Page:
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Gruesome death photos are at the forefront of an Internet privacy battle

Three weeks after his 18-year-old daughter sped away in his Porsche and swerved to her death in Lake Forest, Christos Catsouras understood why he had not been allowed to see her body.

Photographs of the Halloween 2006 crash, taken and leaked by the California Highway Patrol, were proliferating on the Internet. The crash had left his daughter unrecognizable.

Catsouras said he found 35 websites — and soon hundreds more — that showcased the macabre photographs, some with headlines that mocked his daughter. When he took them to the attention of CHP officials and pleaded for help, he said, they told him there was nothing they could do. “They said if we wanted to file a complaint, we could file a complaint.”

The result: a lawsuit that, even though it has yet to go to trial, has reshaped the boundaries of privacy law in the Internet age.

In 2008, an Orange County Superior Court judge threw out the lawsuit against the CHP and two civilian dispatchers accused of disseminating the photos, on the grounds that the agency had not breached any legal duty to the family. The law, at the time, did not recognize the right of family members to sue for invasion of privacy involving photos of the dead.

That changed in January, when the state’s 4th District Court of Appeal in Santa Ana reversed the decision. For the first time in California, the court established that surviving family members have a right to sue for invasion of privacy in such cases.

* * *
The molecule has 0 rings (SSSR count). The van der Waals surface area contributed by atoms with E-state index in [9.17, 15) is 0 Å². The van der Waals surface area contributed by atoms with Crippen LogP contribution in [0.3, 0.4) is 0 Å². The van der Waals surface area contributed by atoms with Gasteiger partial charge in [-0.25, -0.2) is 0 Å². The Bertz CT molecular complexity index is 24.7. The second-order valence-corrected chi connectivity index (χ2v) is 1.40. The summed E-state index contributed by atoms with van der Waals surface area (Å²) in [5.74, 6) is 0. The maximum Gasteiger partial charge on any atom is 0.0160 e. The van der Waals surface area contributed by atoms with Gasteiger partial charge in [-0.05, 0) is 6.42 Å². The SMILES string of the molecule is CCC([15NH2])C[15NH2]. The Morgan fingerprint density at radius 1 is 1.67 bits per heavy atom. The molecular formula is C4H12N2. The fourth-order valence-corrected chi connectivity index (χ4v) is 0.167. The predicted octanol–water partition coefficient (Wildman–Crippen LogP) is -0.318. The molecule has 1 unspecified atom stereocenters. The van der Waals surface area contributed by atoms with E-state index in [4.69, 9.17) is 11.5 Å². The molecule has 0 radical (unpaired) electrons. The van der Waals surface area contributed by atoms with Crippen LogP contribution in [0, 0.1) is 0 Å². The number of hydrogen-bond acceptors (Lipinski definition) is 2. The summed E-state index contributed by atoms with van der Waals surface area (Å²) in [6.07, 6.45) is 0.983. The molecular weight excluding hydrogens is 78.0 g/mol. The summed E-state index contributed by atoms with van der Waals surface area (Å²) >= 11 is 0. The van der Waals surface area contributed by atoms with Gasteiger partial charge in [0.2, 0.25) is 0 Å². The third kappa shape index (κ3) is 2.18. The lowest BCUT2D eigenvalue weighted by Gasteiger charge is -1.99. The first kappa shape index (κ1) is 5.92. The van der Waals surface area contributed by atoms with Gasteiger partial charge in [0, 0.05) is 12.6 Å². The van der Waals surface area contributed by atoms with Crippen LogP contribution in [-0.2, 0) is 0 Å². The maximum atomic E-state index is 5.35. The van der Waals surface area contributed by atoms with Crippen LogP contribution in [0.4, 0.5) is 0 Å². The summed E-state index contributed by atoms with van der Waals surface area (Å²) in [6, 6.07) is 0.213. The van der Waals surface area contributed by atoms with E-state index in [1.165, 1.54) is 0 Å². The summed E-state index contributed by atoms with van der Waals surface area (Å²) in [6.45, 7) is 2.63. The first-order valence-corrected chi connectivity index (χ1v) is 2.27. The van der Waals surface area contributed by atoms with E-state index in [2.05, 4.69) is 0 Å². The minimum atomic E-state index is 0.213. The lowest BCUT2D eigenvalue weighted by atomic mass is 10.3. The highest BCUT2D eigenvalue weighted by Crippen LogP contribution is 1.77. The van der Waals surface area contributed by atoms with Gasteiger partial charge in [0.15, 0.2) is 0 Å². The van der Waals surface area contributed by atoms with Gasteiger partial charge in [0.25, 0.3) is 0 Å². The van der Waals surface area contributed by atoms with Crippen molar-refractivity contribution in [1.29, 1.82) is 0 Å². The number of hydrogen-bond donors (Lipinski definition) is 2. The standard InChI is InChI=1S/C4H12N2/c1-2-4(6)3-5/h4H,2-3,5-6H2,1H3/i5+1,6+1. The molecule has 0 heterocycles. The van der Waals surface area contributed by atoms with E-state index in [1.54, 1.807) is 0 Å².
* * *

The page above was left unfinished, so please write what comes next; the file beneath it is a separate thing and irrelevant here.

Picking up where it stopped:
“We rely upon the CHP to protect and serve the public,” the court said. “It is antithetical to that expectation for the CHP to inflict harm upon us by making the ravaged remains of our loved ones the subjects of Internet sensationalism.”

The Catsourases, of Ladera Ranch, won another legal victory last month, when the state Supreme Court refused to review the case and sent it back to the Superior Court, paving the way for a trial. “For 31/2 years, I’ve had so many questions,” Catsouras said. “Why did they do it?”

The questions of how the photos were spread and how many people were involved are expected to be answered as the discovery process gets underway. The Catsouras family’s lawyers described the CHP dispatchers’ behavior as “a ghoulish prank” and said they have asked the agency to give the family ownership of the crash photographs, which would empower them to demand that websites take them down.

“You don’t want your children to relive this for the rest of their lives,” said Keith Bremer, one of the family’s attorneys.

Bremer said that the Catsouras case is already being cited as precedent in other privacy cases across the country and that he expects other states to enact law in keeping with the California Court of Appeal ruling.

Jaime Coffee, a highway patrol spokesperson, said the CHP has adopted a “modified policy in regard to handling photographs” and had sent out cease-and-desist notices in an effort to remove the Catsouras photos from the Internet. Coffee declined to be more specific or to say what websites notices were sent to.

Nikki Catsouras’ family described her as a shy, free-spirited photography student at Saddleback College who loved to work with special education children. She had surgery to remove a brain tumor when she was 8, the family said, and in mid-2006, she was confined to a psychiatric ward for three days after using cocaine, which she claimed a boyfriend had given her.